Together with the three other couchsurfers we sailed into the Whitsunday Islands. It was beautiful! We sailed through some islands stopping for the night in this cove to enjoy an incredible sunset.

Later, John and his catamaran found us and we moored together to have a two boat party. The next day Joe told us he thought we'd stay out for another night which although fine with us, was a bit worrisome as we didn't bring very much food. Plus, the three girl couchsurfers didn't have much food either. But, the next day we sailed over to Whitsunday Island and Whitehaven beach, which was probably one of the prettiest beaches we've ever seen. The sand is extremely white and super pure - it's so fine that your feet sink several inches in and if you rub it on silver it polishes the silver!

We climbed Whitsunday peak on top of the island and had views into Hill inlet which is the picture you see most often when seeing postcards of the Whitsundays.

Then we sailed over to a great snorkeling spot and swam with tons of fish. Joe threw bread (and tuna) into the water which got the fish riled up into a frenzy. Then we sailed across the bay as it got dark and actually sailed for a couple hours while it was dark. The wind was really blowing and it was a tad scary, especially since Joe was often down below while he left either me or Jaimee steering. Plus, he kept saying it was a "bit rocky" which in Australian means unsteady seas and not actually large rocks, although we didn't learn this until later!

We found a protective cove, made up an improv dinner using spagetti and pumpkin (it was pretty yummy actually). We did a long sail the next day back across the bay to Airlie Beach and arrived on land 60 hours after our departure. Even back on land we kept thinking it was rocky as we were so used to swaying on the water.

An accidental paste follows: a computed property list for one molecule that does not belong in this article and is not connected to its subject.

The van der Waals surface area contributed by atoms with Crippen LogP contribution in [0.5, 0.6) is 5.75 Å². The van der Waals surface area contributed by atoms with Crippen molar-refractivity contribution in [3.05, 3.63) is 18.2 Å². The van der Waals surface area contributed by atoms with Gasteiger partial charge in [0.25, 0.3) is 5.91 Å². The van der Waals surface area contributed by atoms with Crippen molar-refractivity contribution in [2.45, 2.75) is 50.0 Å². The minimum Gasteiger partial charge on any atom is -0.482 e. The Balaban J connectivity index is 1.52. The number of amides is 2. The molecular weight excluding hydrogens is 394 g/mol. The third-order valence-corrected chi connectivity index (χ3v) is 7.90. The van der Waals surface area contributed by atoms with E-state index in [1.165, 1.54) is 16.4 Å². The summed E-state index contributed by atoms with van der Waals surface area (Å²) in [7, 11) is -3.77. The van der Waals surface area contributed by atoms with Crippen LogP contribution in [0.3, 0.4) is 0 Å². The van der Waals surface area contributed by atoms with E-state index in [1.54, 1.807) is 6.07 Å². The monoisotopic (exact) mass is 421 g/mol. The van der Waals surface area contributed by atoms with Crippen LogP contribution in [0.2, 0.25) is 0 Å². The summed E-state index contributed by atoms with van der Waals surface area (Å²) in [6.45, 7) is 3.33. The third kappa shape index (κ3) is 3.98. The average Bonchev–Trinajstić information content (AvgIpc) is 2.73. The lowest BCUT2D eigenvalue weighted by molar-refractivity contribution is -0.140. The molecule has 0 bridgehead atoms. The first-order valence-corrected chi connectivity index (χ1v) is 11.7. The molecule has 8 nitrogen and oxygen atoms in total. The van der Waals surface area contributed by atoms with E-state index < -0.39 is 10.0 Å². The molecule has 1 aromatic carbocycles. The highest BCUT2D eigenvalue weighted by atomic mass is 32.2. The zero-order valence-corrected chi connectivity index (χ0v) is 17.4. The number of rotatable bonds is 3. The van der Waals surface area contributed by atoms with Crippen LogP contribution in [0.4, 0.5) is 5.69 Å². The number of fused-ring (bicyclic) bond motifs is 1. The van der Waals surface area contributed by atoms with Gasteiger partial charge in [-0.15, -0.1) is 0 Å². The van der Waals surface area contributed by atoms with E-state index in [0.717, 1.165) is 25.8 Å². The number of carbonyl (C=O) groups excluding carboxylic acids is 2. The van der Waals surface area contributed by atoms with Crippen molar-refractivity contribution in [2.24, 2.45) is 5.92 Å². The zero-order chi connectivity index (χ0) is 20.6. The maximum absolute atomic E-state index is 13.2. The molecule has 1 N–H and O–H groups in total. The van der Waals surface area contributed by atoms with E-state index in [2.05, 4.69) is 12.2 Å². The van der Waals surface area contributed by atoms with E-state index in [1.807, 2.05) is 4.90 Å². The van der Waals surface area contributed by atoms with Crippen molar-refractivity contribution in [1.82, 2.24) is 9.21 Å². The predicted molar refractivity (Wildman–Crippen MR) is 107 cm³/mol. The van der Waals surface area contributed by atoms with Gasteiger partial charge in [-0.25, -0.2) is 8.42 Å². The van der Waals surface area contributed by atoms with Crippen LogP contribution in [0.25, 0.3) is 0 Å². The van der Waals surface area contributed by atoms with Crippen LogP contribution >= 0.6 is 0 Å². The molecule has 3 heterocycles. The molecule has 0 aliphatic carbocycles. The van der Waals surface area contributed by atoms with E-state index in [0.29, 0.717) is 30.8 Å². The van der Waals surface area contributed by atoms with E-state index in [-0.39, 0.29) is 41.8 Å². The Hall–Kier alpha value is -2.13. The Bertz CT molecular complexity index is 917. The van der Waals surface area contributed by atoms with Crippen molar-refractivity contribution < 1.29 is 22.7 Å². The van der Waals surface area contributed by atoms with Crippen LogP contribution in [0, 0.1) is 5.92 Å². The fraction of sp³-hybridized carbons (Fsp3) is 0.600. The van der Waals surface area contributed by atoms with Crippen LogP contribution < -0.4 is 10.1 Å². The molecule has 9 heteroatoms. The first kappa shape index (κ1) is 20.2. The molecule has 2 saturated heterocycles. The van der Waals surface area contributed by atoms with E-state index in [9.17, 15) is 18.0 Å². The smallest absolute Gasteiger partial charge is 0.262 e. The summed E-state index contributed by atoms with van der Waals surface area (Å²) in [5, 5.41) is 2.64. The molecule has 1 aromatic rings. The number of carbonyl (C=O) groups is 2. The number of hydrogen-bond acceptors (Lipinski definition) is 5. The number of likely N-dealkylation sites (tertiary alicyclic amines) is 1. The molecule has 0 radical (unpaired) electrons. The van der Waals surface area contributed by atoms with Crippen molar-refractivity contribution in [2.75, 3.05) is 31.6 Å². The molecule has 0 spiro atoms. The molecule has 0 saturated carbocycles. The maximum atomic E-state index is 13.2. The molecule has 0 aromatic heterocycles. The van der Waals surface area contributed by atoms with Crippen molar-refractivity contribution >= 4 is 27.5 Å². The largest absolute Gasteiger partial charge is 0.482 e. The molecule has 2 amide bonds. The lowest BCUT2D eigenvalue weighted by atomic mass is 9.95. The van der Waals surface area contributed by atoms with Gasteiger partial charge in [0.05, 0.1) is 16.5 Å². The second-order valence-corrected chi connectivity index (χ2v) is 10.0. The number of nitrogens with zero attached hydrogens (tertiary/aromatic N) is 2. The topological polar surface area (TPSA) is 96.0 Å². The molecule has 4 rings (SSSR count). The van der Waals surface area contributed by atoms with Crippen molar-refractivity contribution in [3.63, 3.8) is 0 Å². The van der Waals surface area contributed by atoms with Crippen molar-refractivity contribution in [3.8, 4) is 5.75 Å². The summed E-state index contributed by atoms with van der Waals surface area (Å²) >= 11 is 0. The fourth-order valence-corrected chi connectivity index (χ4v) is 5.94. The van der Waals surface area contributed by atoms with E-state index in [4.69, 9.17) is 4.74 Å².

Today we start the long drive (900 miles) back to Brisbane to pick up Michelle before heading on to Melbourne. Here are the links to the two albums we've posted so far:
Australian Roadtrip Part I

Sailing the Whitsundays

Sunday, November 1, 2009

Roadtrip Australia

We left Michelle in Brisbane to study for her last finals and rented a camper van to tour the coast of Australia north of Brisbane. We went with Wicked Campers, which as it turns out is not as cheap as we would have hoped (after adding in taxes, insurance, etc.) but since we can sleep in it and it includes a stove to cook on I think it will be fine.

The Wicked Campers are painted all crazy; ours has guns all over it which is kind of annoying, but I think it does make people give us a wide berth, which is useful since I often forget which side of the road I'm supposed to be on.

We cruised up the coast, stopping at the beautiful beach in Mooloolaba before camping for the night at a road side rest stop. Australia is pretty friendly toward camper vans and at the rest stop we were at there were several other vans staying for the night. It cools off at night and the van was actually pretty comfortable so we slept well.

The next day we continued up along the coast, stopping at a Sunday Market in Peregian Beach, just south of Noosa National Park. We sat on the beach for a while and got back into our van just before the rain came. The weather was not that great but the van was comfortable for sitting and hanging out.

Going north some more we went to our couchsurfing hosts for the night. They live outside of Bundaberg in Coral Cove. What an amazing couple Ely and Val are. They live right on a golf course and we went for a nice walk with them along the water when we arrived.

We had a nice dinner with them and they introduced us to a couple of their favorite Australian TV shows: Border Security and Rove. Both shows were very entertaining. We especially got a kick out of the fact that Val's 75 year old mother (who lives next door with them) got excited for Border Security. The show is a reality-type show about the customs agents in Australia. In the show we saw, an Indian couple got fined $220 each for bringing in contraband food and a man from Taiwan was trying to export live snakes and lizards in his checked luggage. Scary stuff!

Here's a map showing our stops in Australia so far. Australia is a huge country. Our plan is to drive north to Townsville (you'll have to zoom out to see it) before turning around to head back to Brisbane.

View World Trip in a larger map